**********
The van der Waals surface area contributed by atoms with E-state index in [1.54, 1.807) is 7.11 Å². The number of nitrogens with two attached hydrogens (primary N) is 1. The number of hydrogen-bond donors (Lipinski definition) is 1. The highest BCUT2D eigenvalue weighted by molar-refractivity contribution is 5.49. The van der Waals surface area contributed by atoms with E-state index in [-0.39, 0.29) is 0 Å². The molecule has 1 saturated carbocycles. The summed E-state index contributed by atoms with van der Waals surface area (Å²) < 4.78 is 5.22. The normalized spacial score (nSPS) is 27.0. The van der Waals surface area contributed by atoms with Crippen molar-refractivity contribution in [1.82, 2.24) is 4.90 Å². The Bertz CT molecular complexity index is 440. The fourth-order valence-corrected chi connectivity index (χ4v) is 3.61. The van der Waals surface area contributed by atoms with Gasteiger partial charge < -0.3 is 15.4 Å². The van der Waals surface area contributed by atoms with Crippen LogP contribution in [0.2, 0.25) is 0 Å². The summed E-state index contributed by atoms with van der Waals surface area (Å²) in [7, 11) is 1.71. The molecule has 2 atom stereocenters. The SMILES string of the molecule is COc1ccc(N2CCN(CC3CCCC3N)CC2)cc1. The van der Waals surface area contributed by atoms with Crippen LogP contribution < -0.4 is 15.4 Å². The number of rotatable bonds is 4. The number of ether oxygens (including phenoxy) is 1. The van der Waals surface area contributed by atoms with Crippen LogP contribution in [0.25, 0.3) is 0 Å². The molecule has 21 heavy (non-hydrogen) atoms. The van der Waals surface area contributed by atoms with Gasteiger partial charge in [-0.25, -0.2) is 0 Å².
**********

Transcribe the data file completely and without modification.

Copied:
The van der Waals surface area contributed by atoms with E-state index in [1.54, 1.807) is 7.11 Å². The number of nitrogens with two attached hydrogens (primary N) is 1. The number of hydrogen-bond donors (Lipinski definition) is 1. The highest BCUT2D eigenvalue weighted by molar-refractivity contribution is 5.49. The van der Waals surface area contributed by atoms with E-state index in [-0.39, 0.29) is 0 Å². The molecule has 1 saturated carbocycles. The summed E-state index contributed by atoms with van der Waals surface area (Å²) < 4.78 is 5.22. The normalized spacial score (nSPS) is 27.0. The van der Waals surface area contributed by atoms with Crippen molar-refractivity contribution in [1.82, 2.24) is 4.90 Å². The Bertz CT molecular complexity index is 440. The fourth-order valence-corrected chi connectivity index (χ4v) is 3.61. The van der Waals surface area contributed by atoms with Gasteiger partial charge < -0.3 is 15.4 Å². The van der Waals surface area contributed by atoms with Crippen LogP contribution in [0.2, 0.25) is 0 Å². The summed E-state index contributed by atoms with van der Waals surface area (Å²) in [7, 11) is 1.71. The molecule has 2 atom stereocenters. The SMILES string of the molecule is COc1ccc(N2CCN(CC3CCCC3N)CC2)cc1. The van der Waals surface area contributed by atoms with Crippen LogP contribution < -0.4 is 15.4 Å². The number of rotatable bonds is 4. The number of ether oxygens (including phenoxy) is 1. The van der Waals surface area contributed by atoms with Crippen LogP contribution in [0.25, 0.3) is 0 Å². The molecule has 21 heavy (non-hydrogen) atoms. The van der Waals surface area contributed by atoms with Gasteiger partial charge in [-0.25, -0.2) is 0 Å².